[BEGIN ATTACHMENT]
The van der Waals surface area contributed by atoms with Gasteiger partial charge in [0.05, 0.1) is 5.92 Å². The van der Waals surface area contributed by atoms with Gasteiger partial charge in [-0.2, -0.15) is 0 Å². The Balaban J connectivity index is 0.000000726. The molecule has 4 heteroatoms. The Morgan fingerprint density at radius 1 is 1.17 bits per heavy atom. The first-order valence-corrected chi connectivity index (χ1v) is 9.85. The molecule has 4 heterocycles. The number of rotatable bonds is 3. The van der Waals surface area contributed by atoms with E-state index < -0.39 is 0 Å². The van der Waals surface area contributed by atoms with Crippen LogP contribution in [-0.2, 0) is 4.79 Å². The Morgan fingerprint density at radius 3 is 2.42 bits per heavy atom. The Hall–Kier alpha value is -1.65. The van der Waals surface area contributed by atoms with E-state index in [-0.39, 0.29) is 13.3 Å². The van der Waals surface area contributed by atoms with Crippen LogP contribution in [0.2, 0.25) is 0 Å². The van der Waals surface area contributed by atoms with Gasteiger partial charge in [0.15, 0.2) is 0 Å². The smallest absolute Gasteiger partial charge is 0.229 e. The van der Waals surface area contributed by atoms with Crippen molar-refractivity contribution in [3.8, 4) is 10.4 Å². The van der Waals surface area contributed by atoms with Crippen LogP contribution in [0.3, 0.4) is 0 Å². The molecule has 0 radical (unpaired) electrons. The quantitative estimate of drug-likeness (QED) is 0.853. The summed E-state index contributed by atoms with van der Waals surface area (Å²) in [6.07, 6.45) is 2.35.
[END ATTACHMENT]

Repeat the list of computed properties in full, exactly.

The van der Waals surface area contributed by atoms with Gasteiger partial charge in [0.05, 0.1) is 5.92 Å². The van der Waals surface area contributed by atoms with Gasteiger partial charge in [-0.2, -0.15) is 0 Å². The Balaban J connectivity index is 0.000000726. The molecule has 4 heteroatoms. The Morgan fingerprint density at radius 1 is 1.17 bits per heavy atom. The first-order valence-corrected chi connectivity index (χ1v) is 9.85. The molecule has 4 heterocycles. The number of rotatable bonds is 3. The van der Waals surface area contributed by atoms with E-state index < -0.39 is 0 Å². The van der Waals surface area contributed by atoms with Crippen LogP contribution in [-0.2, 0) is 4.79 Å². The Morgan fingerprint density at radius 3 is 2.42 bits per heavy atom. The Hall–Kier alpha value is -1.65. The van der Waals surface area contributed by atoms with E-state index in [-0.39, 0.29) is 13.3 Å². The van der Waals surface area contributed by atoms with Crippen LogP contribution in [0.2, 0.25) is 0 Å². The van der Waals surface area contributed by atoms with Gasteiger partial charge in [0.15, 0.2) is 0 Å². The smallest absolute Gasteiger partial charge is 0.229 e. The van der Waals surface area contributed by atoms with Crippen molar-refractivity contribution in [3.8, 4) is 10.4 Å². The van der Waals surface area contributed by atoms with Crippen LogP contribution in [0.3, 0.4) is 0 Å². The molecule has 0 radical (unpaired) electrons. The quantitative estimate of drug-likeness (QED) is 0.853. The summed E-state index contributed by atoms with van der Waals surface area (Å²) in [6.07, 6.45) is 2.35.